The New York Times offers a long and generous restaurant review of Manhattan suburban chain restaurants, undoubtedly a friendly shout out to the restaurants' large advertising departments, that has left some East Coast intellectuals aghast. The choice quote for me was from this Ezra Klein piece.
I'm pretty much your consummate coastal elite (I biked back from the farmer's market today with a baguette and artisan cheese fastened to my rack), but even I wouldn't go so far as to mount an expedition to chain restaurants as if I were visiting rural Mangolia and chewing on caterpillars. So congrats New York Times -- you've outdone yourselves on this one.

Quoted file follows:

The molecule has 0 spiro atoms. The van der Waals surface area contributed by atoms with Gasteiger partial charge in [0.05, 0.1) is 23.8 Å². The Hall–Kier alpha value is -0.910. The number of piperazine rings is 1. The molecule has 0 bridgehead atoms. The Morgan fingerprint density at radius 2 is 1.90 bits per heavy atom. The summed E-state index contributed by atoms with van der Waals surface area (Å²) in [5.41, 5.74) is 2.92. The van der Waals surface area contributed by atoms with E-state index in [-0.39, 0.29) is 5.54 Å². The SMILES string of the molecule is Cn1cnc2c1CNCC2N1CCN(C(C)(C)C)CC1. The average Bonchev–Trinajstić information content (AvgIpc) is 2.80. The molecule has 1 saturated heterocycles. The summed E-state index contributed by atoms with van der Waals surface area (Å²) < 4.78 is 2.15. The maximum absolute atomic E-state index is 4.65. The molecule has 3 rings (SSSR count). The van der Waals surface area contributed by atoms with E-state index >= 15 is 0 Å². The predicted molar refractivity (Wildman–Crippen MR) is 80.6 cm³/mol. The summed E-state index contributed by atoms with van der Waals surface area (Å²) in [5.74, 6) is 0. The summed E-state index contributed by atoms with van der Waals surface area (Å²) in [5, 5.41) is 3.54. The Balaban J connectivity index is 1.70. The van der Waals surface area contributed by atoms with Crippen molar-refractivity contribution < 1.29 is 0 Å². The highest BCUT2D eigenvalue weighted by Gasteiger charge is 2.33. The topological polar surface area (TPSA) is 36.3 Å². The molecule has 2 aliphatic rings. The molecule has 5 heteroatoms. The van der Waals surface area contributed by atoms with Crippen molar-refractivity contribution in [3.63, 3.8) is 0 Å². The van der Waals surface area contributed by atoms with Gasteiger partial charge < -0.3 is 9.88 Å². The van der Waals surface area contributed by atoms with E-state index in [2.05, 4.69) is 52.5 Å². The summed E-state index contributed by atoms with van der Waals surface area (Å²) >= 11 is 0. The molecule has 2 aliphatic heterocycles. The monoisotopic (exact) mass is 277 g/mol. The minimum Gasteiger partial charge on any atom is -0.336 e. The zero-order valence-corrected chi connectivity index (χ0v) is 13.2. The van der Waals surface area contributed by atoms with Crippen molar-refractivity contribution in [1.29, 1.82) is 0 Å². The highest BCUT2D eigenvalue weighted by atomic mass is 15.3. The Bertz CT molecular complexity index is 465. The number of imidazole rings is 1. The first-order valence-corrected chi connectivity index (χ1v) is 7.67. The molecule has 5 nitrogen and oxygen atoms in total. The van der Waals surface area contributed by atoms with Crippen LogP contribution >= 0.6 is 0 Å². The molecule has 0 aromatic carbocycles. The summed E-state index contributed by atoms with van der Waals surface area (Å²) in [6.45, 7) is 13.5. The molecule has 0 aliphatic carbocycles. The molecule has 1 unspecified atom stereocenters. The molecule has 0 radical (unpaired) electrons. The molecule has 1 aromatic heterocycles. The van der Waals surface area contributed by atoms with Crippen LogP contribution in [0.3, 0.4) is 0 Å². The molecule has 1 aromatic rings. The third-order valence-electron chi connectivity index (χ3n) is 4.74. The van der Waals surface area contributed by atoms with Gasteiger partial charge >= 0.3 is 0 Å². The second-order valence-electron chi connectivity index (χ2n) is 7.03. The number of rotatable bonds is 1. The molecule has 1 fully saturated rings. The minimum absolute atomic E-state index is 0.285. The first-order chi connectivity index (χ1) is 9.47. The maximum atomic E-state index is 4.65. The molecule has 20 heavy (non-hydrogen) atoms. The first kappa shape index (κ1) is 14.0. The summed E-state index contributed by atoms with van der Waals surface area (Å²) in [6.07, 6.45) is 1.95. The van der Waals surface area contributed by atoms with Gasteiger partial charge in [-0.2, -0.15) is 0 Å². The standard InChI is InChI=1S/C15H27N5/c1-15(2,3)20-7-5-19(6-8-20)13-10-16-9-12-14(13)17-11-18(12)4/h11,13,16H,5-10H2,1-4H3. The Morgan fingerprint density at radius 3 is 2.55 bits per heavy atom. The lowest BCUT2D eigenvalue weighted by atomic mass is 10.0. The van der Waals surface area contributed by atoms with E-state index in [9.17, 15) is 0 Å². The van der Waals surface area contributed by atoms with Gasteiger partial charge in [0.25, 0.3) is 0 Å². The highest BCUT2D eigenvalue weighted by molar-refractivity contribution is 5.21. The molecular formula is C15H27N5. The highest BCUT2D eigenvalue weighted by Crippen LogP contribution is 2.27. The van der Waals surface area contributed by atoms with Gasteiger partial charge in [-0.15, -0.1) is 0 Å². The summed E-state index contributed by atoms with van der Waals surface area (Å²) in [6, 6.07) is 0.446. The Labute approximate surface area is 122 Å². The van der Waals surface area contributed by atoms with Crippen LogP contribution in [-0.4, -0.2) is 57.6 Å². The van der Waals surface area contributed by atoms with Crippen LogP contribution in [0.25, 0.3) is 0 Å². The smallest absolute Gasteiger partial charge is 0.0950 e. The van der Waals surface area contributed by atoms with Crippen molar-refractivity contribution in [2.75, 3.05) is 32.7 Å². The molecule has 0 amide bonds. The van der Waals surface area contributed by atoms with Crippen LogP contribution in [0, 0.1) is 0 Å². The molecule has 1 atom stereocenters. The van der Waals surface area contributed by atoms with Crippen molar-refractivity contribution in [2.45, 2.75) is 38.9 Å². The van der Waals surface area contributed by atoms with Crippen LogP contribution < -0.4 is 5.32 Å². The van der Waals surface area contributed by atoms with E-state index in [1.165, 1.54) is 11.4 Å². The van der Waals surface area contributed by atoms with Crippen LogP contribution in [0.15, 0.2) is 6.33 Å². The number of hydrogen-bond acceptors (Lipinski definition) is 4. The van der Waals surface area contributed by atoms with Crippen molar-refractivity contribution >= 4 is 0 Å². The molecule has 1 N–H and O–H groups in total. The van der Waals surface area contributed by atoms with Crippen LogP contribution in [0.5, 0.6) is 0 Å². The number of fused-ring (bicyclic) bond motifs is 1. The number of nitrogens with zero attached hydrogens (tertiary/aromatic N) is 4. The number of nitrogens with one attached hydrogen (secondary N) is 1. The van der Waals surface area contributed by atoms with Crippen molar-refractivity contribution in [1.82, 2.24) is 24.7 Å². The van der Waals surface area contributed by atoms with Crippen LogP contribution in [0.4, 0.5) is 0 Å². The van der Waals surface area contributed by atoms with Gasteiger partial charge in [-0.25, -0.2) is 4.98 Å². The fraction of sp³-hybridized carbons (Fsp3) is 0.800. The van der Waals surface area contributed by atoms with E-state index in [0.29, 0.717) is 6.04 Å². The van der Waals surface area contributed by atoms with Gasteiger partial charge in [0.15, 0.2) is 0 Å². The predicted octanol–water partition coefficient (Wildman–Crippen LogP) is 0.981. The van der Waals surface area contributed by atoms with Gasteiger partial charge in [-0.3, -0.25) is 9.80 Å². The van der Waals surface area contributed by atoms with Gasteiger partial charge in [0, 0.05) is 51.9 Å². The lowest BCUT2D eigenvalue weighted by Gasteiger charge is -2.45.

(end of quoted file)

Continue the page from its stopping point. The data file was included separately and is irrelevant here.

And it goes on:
Matthew Yglesias offers a bit of a push back, in defense of elitists as not so obnoxious as to never darken the doors of Chili's or the like.
This whole interchange has got me thinking about the elitist tag that often gets thrown in with locavore/sustainability conversation. Technically, I don't know if you can be an elitist and live in Spokane, which gives me some comfort. But it's a good reminder to me about how, from the very beginning, we said we would not presume that what we are doing is somehow better than the way others do consumption, nor do we expect that others should try to do it the way we do it. We went into this year not to save the world, but more to save ourselves. I guess that opens us up to the "selfish" tag, but somehow I'd rather be selfish than elitist.
Does anyone have any thoughts on this whole elitist question?